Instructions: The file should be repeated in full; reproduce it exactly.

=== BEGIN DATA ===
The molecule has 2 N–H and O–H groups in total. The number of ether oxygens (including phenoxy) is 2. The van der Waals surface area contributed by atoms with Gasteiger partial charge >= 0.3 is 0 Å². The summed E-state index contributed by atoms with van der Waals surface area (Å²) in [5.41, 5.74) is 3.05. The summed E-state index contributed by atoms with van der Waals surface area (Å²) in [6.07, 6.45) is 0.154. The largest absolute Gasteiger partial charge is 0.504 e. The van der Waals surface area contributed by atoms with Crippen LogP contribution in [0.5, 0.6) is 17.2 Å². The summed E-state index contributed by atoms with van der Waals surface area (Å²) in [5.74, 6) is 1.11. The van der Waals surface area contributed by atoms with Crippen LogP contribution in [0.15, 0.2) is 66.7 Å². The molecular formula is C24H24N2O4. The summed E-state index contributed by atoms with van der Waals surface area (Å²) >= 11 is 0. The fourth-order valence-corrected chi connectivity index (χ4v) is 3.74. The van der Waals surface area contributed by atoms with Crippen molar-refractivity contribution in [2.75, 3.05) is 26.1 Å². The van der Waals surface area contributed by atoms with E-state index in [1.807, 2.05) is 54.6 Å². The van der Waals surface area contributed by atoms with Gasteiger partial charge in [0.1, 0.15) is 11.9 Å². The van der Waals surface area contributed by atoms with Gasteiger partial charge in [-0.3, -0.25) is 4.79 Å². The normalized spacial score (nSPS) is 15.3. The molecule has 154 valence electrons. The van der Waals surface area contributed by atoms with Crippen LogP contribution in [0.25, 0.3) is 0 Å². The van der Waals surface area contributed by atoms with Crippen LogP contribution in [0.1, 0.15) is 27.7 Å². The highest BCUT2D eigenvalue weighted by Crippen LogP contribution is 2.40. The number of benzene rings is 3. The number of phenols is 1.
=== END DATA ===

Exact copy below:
The molecule has 2 N–H and O–H groups in total. The number of ether oxygens (including phenoxy) is 2. The van der Waals surface area contributed by atoms with Gasteiger partial charge >= 0.3 is 0 Å². The summed E-state index contributed by atoms with van der Waals surface area (Å²) in [5.41, 5.74) is 3.05. The summed E-state index contributed by atoms with van der Waals surface area (Å²) in [6.07, 6.45) is 0.154. The largest absolute Gasteiger partial charge is 0.504 e. The van der Waals surface area contributed by atoms with Crippen LogP contribution in [0.5, 0.6) is 17.2 Å². The summed E-state index contributed by atoms with van der Waals surface area (Å²) in [5.74, 6) is 1.11. The van der Waals surface area contributed by atoms with Crippen LogP contribution in [0.15, 0.2) is 66.7 Å². The molecular formula is C24H24N2O4. The summed E-state index contributed by atoms with van der Waals surface area (Å²) >= 11 is 0. The fourth-order valence-corrected chi connectivity index (χ4v) is 3.74. The van der Waals surface area contributed by atoms with Crippen molar-refractivity contribution in [2.75, 3.05) is 26.1 Å². The van der Waals surface area contributed by atoms with E-state index in [1.807, 2.05) is 54.6 Å². The van der Waals surface area contributed by atoms with Gasteiger partial charge in [0.1, 0.15) is 11.9 Å². The van der Waals surface area contributed by atoms with Gasteiger partial charge in [-0.3, -0.25) is 4.79 Å². The normalized spacial score (nSPS) is 15.3. The molecule has 154 valence electrons. The van der Waals surface area contributed by atoms with Crippen LogP contribution in [0.25, 0.3) is 0 Å². The van der Waals surface area contributed by atoms with Crippen LogP contribution in [0.1, 0.15) is 27.7 Å². The highest BCUT2D eigenvalue weighted by Crippen LogP contribution is 2.40. The number of benzene rings is 3. The number of phenols is 1.